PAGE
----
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The ACCU passes on review copies of computer books to its members for them to review. The result is a large, high quality collection of book reviews by programmers, for programmers. Currently there are 1918 reviews in the database and more every month.
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Title:
Visual C++ for Visual Basic Developers
Author:
Bill Locke
ISBN:
0 672 32218 8
Publisher:
Addison-Wesley
Pages:
420pp
Price:
£36-50
Reviewer:
Frances Buontempo
Subject:
beginner's c++
Appeared in:
16-2
This book briefly introduces C, C++, and C# comparing their syntax and keywords with Visual Basic. Clearly, a 420-page book can only give some initial pointers to these three languages. Its aim is to allow VB developers to write C DLLs and ActiveX controls using the ATL with Microsoft's Visual Studios 6 and 7, as well as giving a small summary of C#. It succeeds in this aim.

However, the lack of details may prove frustrating for the reader. The first chapter provides a history of VB. The C chapters focus on problems with casting between numeric types, give details on various pre-processor directives that may put off a novice and show how to build a C DLL that can be used in VB. Nicely, however, code fragments comparing VB declarations of basic types are given side by side with C declarations to familiarise the reader with keywords and syntax.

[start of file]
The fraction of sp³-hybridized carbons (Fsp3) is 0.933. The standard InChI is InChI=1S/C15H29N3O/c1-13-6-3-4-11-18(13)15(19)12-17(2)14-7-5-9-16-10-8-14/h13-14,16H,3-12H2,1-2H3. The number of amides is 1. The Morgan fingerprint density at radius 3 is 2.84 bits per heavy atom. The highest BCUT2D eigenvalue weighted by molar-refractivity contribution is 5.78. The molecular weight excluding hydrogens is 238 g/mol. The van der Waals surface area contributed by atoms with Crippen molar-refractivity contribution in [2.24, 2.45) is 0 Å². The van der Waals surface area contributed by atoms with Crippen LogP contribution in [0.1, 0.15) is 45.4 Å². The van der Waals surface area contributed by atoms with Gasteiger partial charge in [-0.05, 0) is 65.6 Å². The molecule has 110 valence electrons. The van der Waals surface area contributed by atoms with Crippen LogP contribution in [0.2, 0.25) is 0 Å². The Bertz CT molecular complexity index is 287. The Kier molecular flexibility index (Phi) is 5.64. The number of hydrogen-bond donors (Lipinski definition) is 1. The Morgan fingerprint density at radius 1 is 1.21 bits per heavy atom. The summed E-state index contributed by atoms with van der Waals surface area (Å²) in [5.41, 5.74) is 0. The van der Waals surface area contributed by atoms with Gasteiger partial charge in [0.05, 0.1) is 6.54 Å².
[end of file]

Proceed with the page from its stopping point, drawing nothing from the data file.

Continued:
The C++ chapters introduce classes and function overloading. Since no mention is made of templates, the section on using the Active Template Library is simply written on a need to know basis, and so the code listings contain many elements unfamiliar to a reader who only knows VB. In addition, it is not until these chapters that we get a whole code fragments that will compile and do something independently (rather than needing client code). Most include void main, rather than int main, and one uses printf to write an output - something that would be better placed in the C chapters, rather than a quarter of the way through the book.

This book is OK and will allow a VB developer to write some add-ins in C and C++, as well as giving an overview of C#. However, it only provides a brief introduction, and further reading would be required for a more thorough understanding.